A faster way to test bacteria for antibiotic resistance

A faster way to test bacteria for antibiotic resistance
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Antibiotic and antimicrobial resistance is a huge threat to human health and now a team of scientists have developed a new device that can help detect these bacteria much faster than currently used methods.

There is a global fight against antibiotic resistance but it is moving slow due to the amount of time needed to test for these bacteria with the conventional method, which uses extracted bacteria from a patient and compares lab cultures grown with and without antibiotics. Results from this kind of testing can take one to two days, increasing the mortality rate, the length of hospital stay, and overall cost of care.

Now, in new research published in the journal Biosensors and Bioelectronics, Associate Professor Seokheun “Sean” Choi at the Department of Electrical and Computer Engineering at Binghamton University‘s Thomas J. Watson College of Engineering and Applied Science, has developed a testing device that is much faster at testing for antibiotic resistant strains of bacteria.

Developing a new testing method

In recent years, Choi has developed several projects that cross “papertronics” with biology, including the development of one biobatteries using human sweat. Working with PhD students Yang Gao, Jihyun Ryu, and Lin Liu, Choi’s new research relies on the same principles as the batteries, which is bacterial electron transfer – a chemical process that certain microorganisms use for growth, overall cell maintenance, and information exchange with surrounding microorganisms.

Choi said: “To effectively treat the infections, we need to select the right antibiotics with the exact dose for the appropriate duration. There’s a need to develop an antibiotic-susceptibility testing method and offer effective guidelines to treat these infections.

“We leverage this biochemical event for a new technique to assess the antibiotic effectiveness against bacteria without monitoring the whole bacterial growth. As far as I know, we are the first to demonstrate this technique in a rapid and high-throughput manner by using paper as a substrate.”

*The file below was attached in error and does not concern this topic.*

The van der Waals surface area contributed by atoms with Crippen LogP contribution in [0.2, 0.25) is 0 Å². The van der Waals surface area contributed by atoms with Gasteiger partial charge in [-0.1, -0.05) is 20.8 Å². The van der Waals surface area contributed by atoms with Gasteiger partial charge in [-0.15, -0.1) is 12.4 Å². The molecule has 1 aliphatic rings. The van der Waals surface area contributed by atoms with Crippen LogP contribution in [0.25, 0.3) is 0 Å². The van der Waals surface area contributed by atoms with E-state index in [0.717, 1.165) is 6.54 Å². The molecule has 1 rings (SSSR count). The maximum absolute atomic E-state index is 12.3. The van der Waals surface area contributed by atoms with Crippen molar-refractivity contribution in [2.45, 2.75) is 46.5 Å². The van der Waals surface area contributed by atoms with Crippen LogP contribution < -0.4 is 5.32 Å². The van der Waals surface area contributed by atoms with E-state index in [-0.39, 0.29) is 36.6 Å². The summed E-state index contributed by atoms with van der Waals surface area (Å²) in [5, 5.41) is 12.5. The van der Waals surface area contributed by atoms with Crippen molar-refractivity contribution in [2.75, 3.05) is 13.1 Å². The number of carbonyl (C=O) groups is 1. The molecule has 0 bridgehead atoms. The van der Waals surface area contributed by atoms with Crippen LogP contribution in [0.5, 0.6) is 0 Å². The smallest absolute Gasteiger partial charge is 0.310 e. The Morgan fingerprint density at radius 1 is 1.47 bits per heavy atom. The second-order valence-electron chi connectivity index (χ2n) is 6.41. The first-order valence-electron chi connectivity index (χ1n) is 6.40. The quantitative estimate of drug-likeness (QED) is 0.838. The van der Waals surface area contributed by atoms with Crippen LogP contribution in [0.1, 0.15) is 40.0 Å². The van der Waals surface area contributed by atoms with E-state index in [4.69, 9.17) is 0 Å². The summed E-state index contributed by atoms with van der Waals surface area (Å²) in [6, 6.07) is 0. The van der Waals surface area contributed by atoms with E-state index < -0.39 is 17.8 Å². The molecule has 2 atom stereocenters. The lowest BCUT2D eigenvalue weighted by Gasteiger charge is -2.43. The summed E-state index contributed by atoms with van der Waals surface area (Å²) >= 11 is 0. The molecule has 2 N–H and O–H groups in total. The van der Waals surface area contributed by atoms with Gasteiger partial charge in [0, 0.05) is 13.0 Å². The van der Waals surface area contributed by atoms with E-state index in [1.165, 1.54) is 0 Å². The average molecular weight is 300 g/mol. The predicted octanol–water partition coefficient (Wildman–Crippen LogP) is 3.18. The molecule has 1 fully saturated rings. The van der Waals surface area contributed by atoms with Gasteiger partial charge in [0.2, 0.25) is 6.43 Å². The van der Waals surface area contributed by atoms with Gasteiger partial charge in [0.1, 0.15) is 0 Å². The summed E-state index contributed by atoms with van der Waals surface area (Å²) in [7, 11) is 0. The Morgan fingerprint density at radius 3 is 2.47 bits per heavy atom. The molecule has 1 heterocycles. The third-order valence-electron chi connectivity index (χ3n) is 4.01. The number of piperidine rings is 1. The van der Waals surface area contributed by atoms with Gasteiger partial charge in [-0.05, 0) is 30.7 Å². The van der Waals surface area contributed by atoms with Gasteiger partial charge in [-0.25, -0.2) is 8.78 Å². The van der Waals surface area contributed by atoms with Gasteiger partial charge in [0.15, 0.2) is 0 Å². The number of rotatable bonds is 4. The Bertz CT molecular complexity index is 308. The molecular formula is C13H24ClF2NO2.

For this method, a medical team would extract a sample from a patient, inoculate the bacteria with various antibiotics over a few hours, and then measure the electron transfer rate. A lower rate would mean that the antibiotics are working. This would produce results from the device in just five hours – serving as a vital point-of-care diagnostic tool.

Choi commented: “The hypothesis is that the antiviral exposure could cause sufficient inhibition to the bacterial electron transfer, so the readout by the device would be sensitive enough to show small variations in the electrical output caused by changes in antibiotic effectiveness.

“Although many bacteria are energy-producing, some pathogens do not perform extracellular electron transfer and may not be used directly in our platform. However, various chemical compounds can assist the electron transfer from non-electricity-producing bacteria.

“For instance, E. coli cannot transfer electrons from the inside of the cell to the outside, but with the addition of some chemical compounds, they can generate electricity. Now we are working on how to make this technique general to all bacteria cells.”

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